One of which was the entertaining and chaotic fight between Obi-Wan and the conniving General Grievous when the latter thinks he finally has the revered Jedi cornered. Even when the deck is stacked against him with a villain that has no sense of honor or dignity, Obi-Wan can still come out on top by beating Grievous at his own game while maintaining a sassy air of class.
Another reason that Revenge of the Sith was able to put together a worthy curtain call on this trilogy was fully living up to the “space opera” genre that A New Hope opened with the franchise in 1977. It felt like a fitting Star Wars-themed Shakespearian tragedy, and the epic-scaled “Battle of the Heroes” was the movie’s grand culmination.
Once again, John Williams’ titular track helps complete this scene, with the delightfully over-the-top choreographed lightsaber duel on the magma of Mustafar driving the emotional weight home. This scene brings the best out of both McGregor and Hayden Christensen’s acting chops, with each biting insult Anakin spits at Obi-Wan hurting the audience as much as the Jedi Master himself, and the latter’s desperate pleadings for Skywalker to come back to the light conveying his pain of losing a brother.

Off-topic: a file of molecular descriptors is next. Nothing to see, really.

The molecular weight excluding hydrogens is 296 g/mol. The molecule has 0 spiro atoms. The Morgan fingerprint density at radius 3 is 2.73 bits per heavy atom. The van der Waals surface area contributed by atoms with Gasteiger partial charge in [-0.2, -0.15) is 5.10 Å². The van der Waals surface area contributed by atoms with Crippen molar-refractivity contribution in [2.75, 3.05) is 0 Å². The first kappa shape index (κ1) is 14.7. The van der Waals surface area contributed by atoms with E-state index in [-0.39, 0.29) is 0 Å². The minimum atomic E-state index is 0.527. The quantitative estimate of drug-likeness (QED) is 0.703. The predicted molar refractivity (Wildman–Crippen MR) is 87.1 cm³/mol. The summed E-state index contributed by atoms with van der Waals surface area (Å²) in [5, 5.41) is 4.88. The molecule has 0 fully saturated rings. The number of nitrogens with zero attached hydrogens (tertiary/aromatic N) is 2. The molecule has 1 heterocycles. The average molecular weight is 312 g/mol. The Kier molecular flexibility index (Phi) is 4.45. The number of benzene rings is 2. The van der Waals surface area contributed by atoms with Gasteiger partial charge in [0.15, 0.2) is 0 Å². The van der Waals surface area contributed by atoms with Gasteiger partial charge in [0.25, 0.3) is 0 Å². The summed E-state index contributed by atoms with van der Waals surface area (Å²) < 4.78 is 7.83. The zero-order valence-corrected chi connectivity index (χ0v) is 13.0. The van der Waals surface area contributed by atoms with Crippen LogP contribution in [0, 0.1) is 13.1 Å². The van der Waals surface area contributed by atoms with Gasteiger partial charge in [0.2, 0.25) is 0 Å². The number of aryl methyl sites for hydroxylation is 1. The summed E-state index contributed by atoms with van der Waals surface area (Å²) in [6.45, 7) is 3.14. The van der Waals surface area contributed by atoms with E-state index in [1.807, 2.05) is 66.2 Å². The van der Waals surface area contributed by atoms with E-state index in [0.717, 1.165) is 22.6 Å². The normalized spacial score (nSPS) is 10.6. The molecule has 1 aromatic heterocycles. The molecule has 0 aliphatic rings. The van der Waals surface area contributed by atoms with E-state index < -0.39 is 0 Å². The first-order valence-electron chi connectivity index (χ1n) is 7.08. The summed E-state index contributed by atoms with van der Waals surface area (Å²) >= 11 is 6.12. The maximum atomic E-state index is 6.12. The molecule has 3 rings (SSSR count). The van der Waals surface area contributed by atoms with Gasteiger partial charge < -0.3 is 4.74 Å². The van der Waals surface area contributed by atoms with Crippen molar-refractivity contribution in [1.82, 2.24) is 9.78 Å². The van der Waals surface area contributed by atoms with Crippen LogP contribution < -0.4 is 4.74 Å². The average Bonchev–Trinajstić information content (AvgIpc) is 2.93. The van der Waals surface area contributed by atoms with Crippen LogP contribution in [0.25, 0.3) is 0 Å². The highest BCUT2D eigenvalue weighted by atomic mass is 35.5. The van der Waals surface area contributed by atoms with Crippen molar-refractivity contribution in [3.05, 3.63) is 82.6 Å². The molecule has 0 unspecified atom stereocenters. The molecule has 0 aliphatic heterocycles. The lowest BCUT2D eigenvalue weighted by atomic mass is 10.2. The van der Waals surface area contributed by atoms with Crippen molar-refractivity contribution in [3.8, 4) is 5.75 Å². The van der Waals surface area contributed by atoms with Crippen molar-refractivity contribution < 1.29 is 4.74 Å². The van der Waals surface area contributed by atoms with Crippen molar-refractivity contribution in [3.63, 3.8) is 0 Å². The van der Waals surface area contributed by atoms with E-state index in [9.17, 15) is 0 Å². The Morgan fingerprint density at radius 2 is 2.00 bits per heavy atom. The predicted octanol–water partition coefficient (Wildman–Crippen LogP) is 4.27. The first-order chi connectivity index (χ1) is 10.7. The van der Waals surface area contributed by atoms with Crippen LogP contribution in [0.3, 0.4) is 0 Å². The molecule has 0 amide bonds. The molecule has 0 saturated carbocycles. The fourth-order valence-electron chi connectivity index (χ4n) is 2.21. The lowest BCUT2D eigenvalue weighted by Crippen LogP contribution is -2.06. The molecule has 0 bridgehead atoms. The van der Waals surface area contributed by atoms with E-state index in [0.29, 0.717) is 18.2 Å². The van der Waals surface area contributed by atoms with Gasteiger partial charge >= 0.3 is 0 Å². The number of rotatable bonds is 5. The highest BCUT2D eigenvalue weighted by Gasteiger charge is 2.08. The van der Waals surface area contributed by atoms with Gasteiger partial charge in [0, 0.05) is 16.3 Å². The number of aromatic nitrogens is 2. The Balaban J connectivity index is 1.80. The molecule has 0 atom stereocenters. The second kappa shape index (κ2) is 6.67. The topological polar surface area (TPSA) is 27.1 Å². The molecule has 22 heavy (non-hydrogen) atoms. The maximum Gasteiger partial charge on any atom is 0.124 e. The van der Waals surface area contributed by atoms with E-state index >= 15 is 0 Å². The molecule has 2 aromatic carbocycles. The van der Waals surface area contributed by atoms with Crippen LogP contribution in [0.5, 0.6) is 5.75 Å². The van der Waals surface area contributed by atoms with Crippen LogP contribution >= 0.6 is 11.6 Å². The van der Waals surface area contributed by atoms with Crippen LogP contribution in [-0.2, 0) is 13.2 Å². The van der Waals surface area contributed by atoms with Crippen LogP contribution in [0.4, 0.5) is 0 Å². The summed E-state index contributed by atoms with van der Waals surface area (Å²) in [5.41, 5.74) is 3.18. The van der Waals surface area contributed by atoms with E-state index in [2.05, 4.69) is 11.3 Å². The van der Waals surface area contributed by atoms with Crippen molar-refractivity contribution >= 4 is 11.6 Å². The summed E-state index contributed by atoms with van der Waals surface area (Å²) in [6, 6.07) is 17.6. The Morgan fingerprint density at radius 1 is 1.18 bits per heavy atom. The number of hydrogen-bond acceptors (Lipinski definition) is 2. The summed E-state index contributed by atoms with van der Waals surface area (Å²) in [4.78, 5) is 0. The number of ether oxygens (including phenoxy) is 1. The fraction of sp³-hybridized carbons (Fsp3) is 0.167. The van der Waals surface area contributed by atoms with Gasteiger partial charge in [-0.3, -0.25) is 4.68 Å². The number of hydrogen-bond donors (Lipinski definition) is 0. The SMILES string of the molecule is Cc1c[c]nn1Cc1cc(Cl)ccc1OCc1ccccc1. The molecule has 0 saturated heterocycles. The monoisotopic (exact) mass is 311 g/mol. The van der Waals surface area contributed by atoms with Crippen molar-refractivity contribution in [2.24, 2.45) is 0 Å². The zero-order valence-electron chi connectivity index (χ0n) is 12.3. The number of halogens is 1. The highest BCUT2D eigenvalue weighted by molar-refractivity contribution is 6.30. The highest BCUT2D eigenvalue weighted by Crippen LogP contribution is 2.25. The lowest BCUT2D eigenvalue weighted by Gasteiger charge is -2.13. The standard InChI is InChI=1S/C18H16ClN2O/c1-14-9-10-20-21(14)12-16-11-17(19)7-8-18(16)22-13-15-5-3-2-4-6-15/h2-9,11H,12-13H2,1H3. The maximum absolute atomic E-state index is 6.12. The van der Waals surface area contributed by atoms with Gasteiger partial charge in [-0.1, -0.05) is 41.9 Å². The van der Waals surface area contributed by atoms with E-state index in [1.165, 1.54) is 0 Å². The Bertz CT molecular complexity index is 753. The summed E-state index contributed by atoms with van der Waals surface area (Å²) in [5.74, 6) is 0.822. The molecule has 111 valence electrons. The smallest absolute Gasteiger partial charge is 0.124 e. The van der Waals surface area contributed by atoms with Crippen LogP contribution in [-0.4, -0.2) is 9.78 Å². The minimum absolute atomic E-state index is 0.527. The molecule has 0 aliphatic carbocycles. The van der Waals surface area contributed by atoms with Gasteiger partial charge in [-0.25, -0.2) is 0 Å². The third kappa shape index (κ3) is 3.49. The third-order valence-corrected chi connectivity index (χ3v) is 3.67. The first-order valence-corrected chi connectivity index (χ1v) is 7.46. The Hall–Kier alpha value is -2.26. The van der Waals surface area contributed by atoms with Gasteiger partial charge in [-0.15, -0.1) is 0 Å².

Even though it wasn’t the perfect hit that many fans expected, Obi-Wan Kenobi was a respectable and solid entry in the franchise despite some questionable directing and writing choices that finally filled in some highly-demanded gaps in the Jedi Master’s life. Chapter VI of the limited series put to screen one of the most coveted rematches in pop culture media, with an Obi-Wan vs. Darth Vader duel that felt more kinetic than ever. The Jedi even showed off some Extended Universe/Legends-level Force abilities to up the spectacle.
That’s thanks to modern filmmaking advancements in making a Vader suit that’s surely more flexible than what fans have seen in the original trilogy and more stylized action choreography. Obi-Wan Kenobi gave an enticing new look at Darth Vader, as this is arguably the most mentally vulnerable and aggressively unstable we’ve ever seen him. It’s not the same operatic bout as in Revenge of the Sith‘s closing moments, but this fight was a welcome smaller-scale encounter to provide even more emotional context for A New Hope.
Their final duel in A New Hope has, in certain ways, gotten better with time. That’s, of course, due to the likes of Revenge of the Sith, The Clone Wars, and Obi-Wan Kenobi supplementing it with more narrative context. Sure, the scene is understandably more physically restrained given the limitations of sci-fi fantasy filmmaking in the ’70s, but the movie’s overall tone has become part of Star Wars’ charm.